The US SEC has set May 2024 as the implementation date for shortening the standard settlement cycle for US securities transactions, a challenging deadline for the industry to hit. By Marie Kemplay.

What is happening?

In February, the US Securities and Exchange Commission (SEC) finalised its rules to shorten the standard settlement cycle for most US securities transactions from the current T+2 cycle (two days after trade date) to T+1. The SEC has set May 28, 2024 as the implementation deadline for the shift.

Reg rage anxiety

The change has been mooted for several years. The SEC published its proposals in February last year and industry groups began discussions about such a shift with their members in 2020. However, the SEC’s chosen deadline has caused some upset within the industry given the scale of changes and testing that will be required to ensure a smooth transition.

Taking into account the compressed timeframe for transaction processing, as well as the SEC’s expressed desire that there should be greater levels of straight-through processing, firms will need to significantly adjust their processes, in particular introducing much more automation. This will, in many cases, require major system upgrades.

Why is it happening? 

The market volatility of March 2020, when the Covid-19 pandemic really began to take hold, put the securities settlement architecture under significant pressure, including in the US. Although markets continued functioning, firms faced higher and more frequent margin calls from clearing houses to reflect the greater risk of failed transactions, creating liquidity challenges at individual firms and across the market more broadly.

The securities settlement cycle for US securities had already been shortened in 2017 from T+3 to T+2 on the basis that it reduced market risk and lowered margin requirements. In the wake of the 2020 volatility, industry-led discussions began about the possibility of a further shortening to T+1.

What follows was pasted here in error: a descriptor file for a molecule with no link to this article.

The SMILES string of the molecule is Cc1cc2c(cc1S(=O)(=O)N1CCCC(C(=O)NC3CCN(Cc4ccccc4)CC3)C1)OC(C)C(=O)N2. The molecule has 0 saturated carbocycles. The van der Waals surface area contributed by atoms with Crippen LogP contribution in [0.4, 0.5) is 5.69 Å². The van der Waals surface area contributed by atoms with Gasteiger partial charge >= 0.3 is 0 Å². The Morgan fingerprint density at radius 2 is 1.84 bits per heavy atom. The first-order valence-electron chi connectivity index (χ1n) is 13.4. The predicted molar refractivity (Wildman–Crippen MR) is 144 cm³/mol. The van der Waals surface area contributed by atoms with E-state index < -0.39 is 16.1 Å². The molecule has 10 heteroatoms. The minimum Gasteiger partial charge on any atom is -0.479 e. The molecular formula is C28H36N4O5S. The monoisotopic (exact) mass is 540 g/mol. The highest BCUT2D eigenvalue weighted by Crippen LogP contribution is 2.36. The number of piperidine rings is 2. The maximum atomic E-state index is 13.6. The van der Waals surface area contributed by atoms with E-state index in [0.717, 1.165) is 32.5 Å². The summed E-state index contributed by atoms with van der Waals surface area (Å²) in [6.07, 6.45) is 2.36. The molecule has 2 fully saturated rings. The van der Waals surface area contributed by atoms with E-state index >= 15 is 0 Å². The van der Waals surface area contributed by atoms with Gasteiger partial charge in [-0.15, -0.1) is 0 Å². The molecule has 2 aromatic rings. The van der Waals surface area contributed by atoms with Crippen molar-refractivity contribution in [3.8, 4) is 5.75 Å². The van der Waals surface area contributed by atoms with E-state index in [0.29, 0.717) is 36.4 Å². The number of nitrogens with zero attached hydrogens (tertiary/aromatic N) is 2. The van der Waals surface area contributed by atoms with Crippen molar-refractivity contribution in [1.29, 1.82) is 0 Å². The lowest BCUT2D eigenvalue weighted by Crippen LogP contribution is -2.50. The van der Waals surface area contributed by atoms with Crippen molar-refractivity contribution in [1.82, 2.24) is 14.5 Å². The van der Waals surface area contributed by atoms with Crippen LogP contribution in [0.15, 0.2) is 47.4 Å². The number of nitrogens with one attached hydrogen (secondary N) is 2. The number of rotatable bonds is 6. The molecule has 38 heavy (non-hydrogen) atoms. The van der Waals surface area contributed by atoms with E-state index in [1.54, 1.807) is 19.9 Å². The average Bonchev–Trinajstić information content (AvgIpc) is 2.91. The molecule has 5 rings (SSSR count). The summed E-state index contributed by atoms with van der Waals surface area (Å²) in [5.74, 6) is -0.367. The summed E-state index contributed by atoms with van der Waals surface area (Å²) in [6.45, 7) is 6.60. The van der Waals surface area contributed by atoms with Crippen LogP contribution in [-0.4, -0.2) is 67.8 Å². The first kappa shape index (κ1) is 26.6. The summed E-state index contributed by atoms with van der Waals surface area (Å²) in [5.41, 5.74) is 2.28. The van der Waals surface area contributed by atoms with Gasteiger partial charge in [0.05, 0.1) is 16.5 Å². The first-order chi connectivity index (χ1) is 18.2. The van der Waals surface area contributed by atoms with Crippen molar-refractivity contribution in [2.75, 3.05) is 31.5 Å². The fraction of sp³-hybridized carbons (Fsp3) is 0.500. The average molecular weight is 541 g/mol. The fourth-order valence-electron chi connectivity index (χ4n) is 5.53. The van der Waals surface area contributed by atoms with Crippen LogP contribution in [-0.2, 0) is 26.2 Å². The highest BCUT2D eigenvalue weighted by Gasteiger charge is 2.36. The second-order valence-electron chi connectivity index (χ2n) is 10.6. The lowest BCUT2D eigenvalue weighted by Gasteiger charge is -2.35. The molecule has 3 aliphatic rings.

Further momentum for the change built up following the meme stock market disruption of early 2021, when the settlement infrastructure once again came under severe pressure and this time also caught the attention of the wider public and policy-makers.

What do the bankers say? 

The US securities industry is broadly supportive of the shift itself, but some feel the deadline the SEC has chosen is too soon. The Securities Industry and Financial Markets Association (Sifma) had called for an implementation date of September 2, 2024, matching the planned go-live date for T+1 settlement in Canada (although there has since been suggestion Canada will shift its implementation to match that of the US) and providing extra time for testing. In response to the SEC opting for May 28, Sifma CEO Kenneth Bentsen suggested it was “rushing the implementation for no apparent reason”. Even within the SEC itself there was some dissent, with two out of five commissioners – Hester Peirce and Mark Uyeda – voting against the rule change because they felt the implementation deadline was too early.

All international firms trading in US securities will also need to comply with the rules and it is arguably even more difficult for them because they are often operating in a different timezone. They have little choice other than to get on with it. In any case, it seems likely that other major jurisdictions will follow suit in the coming years: in the UK and Europe there are already working groups examining a potential shift to T+1

Will it provide the incentives? 

It is a matter of mathematical logic that with a shorter trading cycle at any given time there should be fewer outstanding transactions in the system, and therefore lower levels of risk and, as result, lower margin requirements.

In its February 2021 white paper on shortening the settlement cycle, DTCC, the lead US provider of settlement services, suggested that T+1 could lead to a reduction of up to 41% of the volatility component of margin requirements (typically the largest portion of margin requirements for an individual firm). The acid test will come during the next period of significant market stress.

The increased automation that T+1 will necessitate is also likely to be beneficial for both firms and broader market stability in the long run, despite any short-term challenges in introducing it.

If the industry is able to achieve T+1 in an orderly manner by the end of May 2024, then current worries about the feasibility of the deadline are likely to be quickly forgotten. However, by opting for an earlier deadline in the first place, the SEC has arguably sacrificed industry goodwill at a time when much of its broader agenda is already ruffling feathers.



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